On September 11, 2017, the Spanish Data Protection Agency (AEPD) issued a closing resolution against Facebook deeming that the company doesn’t process data in accordance with EU data protection law.
According to the AEPD, Facebook “collects data on ideology, sex, religious beliefs, personal preferences or browsing activity without clearly informing about how and for what purpose it will use these data”. These data are processed, among others, for advertising purposes without the express consent of the users.
In addition, Facebook does not exhaustively and clearly inform users about “the information that Facebook collects about them or for what purpose they will use it.” Instead it offers only some examples and doesn’t allow users to clearly perceive that the social network collects data derived from interactions of users on the platform and on third-party sites.
The AEDP considers this violation as very serious and inflicted a fine of EUR 600,000 to Facebook.
The lack of adequate consent constitutes a serious infringement and the AEDP imposed on Facebook a penalty of EUR 300.000.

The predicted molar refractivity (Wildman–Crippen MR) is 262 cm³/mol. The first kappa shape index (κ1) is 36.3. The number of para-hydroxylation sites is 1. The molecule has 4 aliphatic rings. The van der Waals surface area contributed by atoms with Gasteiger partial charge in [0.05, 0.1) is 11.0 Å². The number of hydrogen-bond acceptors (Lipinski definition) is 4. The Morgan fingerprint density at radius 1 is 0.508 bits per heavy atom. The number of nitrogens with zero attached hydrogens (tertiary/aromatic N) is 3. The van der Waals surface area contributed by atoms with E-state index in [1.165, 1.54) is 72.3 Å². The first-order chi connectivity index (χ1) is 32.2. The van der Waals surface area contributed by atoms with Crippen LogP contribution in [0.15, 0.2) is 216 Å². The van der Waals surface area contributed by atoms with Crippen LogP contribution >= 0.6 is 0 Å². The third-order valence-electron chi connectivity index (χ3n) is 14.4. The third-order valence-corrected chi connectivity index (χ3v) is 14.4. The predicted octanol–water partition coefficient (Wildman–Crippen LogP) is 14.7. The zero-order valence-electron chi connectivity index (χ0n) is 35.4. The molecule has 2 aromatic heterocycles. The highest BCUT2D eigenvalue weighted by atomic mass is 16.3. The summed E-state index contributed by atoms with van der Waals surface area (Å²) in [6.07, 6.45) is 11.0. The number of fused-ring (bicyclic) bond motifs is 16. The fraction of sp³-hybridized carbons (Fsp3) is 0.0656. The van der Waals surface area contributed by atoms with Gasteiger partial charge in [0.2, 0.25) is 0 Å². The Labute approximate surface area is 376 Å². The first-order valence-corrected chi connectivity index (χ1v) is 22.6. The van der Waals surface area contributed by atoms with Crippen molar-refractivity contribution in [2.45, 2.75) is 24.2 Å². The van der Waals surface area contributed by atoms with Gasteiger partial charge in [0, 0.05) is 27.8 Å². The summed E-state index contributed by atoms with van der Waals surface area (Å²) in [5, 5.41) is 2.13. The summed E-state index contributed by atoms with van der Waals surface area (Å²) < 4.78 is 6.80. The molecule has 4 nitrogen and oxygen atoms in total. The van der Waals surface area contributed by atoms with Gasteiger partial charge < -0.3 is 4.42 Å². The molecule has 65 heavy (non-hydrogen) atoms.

Finally, “Facebook does not delete the information that it collects from the browsing habits of users”, but retains and reuses it later associated to the same user. The AEDP considers the fact that the data is not fully deleted – when no longer useful for the purpose for which it is collected nor when the user explicitly requests its removal – represents a serious infringement and fined Facebook with a penalty of EUR 300.000, bringing the total amount of the fines actually owed by Facebook to EUR 1.200.000.
Sources say Facebook will appeal the decision. However no document as been made public yet.
The full content of Resolución R/01870/2017 undertaken in the Procedimiento Nº PS/00082/2017, by the Agencia Española de Protección de Datos against FACEBOOK, INC. is available at http://www.agpd.es…